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The Great Migration


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The Great Migration



To escape the uncertainty of the political and religious uncertainty found in England, many English families boarded ships at great expense to sail for the colonies held by Britain. The passages were expensive, though, and the boats were unsafe, overcrowded, and ridden with disease. Those who were hardy and lucky enough to make the passage intact were rewarded with land, opportunity, and social environment less prone to religious and political persecution. Many of these families went on to be important contributors to the young nations of Canada and the United States where they settled. Broughyns were some of the first of the immigrants to arrive in North America: Abigail Brown, who settled in Maryland in 1668; Alex Brown, who immigrated to Boston in 1763; Richard Brown, who came to Maryland in 1774; Hugh Brown and his wife Margory, who emigrated from Scotland to Philadelphia in 1775.

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Motto


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Motto



The motto was originally a war cry or slogan. Mottoes first began to be shown with arms in the 14th and 15th centuries, but were not in general use until the 17th century. Thus the oldest coats of arms generally do not include a motto. Mottoes seldom form part of the grant of arms: Under most heraldic authorities, a motto is an optional component of the coat of arms, and can be added to or changed at will; many families have chosen not to display a motto.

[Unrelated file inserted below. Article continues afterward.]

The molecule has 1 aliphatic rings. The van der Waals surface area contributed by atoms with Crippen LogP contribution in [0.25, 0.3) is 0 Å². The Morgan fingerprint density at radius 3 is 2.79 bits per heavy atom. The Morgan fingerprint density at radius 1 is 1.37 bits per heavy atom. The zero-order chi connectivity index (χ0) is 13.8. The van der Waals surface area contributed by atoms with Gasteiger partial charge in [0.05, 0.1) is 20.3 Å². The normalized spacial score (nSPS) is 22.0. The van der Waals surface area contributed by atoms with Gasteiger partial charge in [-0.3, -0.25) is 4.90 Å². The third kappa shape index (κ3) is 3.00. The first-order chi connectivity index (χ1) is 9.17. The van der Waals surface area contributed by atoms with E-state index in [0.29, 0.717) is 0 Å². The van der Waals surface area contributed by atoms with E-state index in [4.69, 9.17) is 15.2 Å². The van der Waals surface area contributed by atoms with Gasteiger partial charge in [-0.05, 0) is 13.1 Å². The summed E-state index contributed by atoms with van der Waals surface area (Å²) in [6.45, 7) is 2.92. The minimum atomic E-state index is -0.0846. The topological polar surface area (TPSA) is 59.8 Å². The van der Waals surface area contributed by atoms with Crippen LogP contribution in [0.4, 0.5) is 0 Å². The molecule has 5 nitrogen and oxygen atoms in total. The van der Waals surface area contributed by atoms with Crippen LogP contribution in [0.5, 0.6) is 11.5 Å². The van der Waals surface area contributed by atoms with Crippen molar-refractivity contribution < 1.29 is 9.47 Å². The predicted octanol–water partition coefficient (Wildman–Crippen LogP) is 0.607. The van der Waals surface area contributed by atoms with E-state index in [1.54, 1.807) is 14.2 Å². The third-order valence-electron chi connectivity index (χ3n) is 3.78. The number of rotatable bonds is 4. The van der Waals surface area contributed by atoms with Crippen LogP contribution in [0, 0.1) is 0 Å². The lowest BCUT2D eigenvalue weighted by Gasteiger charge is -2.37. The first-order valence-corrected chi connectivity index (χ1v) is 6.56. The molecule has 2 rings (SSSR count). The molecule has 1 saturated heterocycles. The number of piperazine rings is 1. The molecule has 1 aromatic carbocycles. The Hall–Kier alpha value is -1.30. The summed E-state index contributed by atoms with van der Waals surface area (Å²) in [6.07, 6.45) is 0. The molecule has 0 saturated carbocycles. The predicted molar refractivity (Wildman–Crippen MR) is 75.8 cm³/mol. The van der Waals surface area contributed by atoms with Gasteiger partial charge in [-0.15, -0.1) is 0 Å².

Motto: Floreat majestas
Motto Translation: Let majesty flourish


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Broughyn Family Crest Products


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Broughyn Family Crest Products




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See Also


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See Also




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Citations


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Citations



  1. ^ The Norman People and Their Existing Descendants in the British Dominions and the United States Of America. Baltimore: Genealogical Publishing, 1975. Print. (ISBN 0-8063-0636-X)
  2. ^ Lewis, Samuel, A Topographical Dictionary of England. Institute of Historical Research, 1848, Print.

Other References

  1. Bradford, William. History of Plymouth Plantation 1620-1647 Edited by Samuel Eliot Morrison 2 Volumes. New York: Russell and Russell, 1968. Print.
  2. Matthews, John. Matthews' American Armoury and Blue Book. London: John Matthews, 1911. Print.
  3. Foster, Joseph. Dictionary of Heraldry Feudal Coats of Arms and Pedigrees. London: Bracken Books, 1989. Print. (ISBN 1-85170-309-8).
  4. Zieber, Eugene. Heraldry in America. Philadelphia: Genealogical Publishing Co. Print.
  5. Bede, The Venerable. Historia Ecclesiatica Gentis Anglorum (The Ecclesiastical History Of the English People). Available through Internet Medieval Sourcebook the Fordham University Centre for Medieval Studies. Print.
  6. Markale, J. Celtic Civilization. London: Gordon & Cremonesi, 1976. Print.
  7. Best, Hugh. Debrett's Texas Peerage. New York: Coward-McCann, 1983. Print. (ISBN 069811244X).
  8. Humble, Richard. The Fall of Saxon England. New York: Barnes and Noble, 1975. Print. (ISBN 0-88029-987-8).
  9. Weis, Frederick Lewis, Walter Lee Sheppard and David Faris. Ancestral Roots of Sixty Colonists Who Came to New England Between 1623 and 1650 7th Edition. Baltimore: Genealogical Publishing, 1992. Print. (ISBN 0806313676).
  10. Colletta, John P. They Came In Ships. Salt Lake City: Ancestry, 1993. Print.
  11. ...

The Broughyn Family Crest was acquired from the Houseofnames.com archives. The Broughyn Family Crest was drawn according to heraldic standards based on published blazons. We generally include the oldest published family crest once associated with each surname.

This page was last modified on 25 February 2016 at 12:57.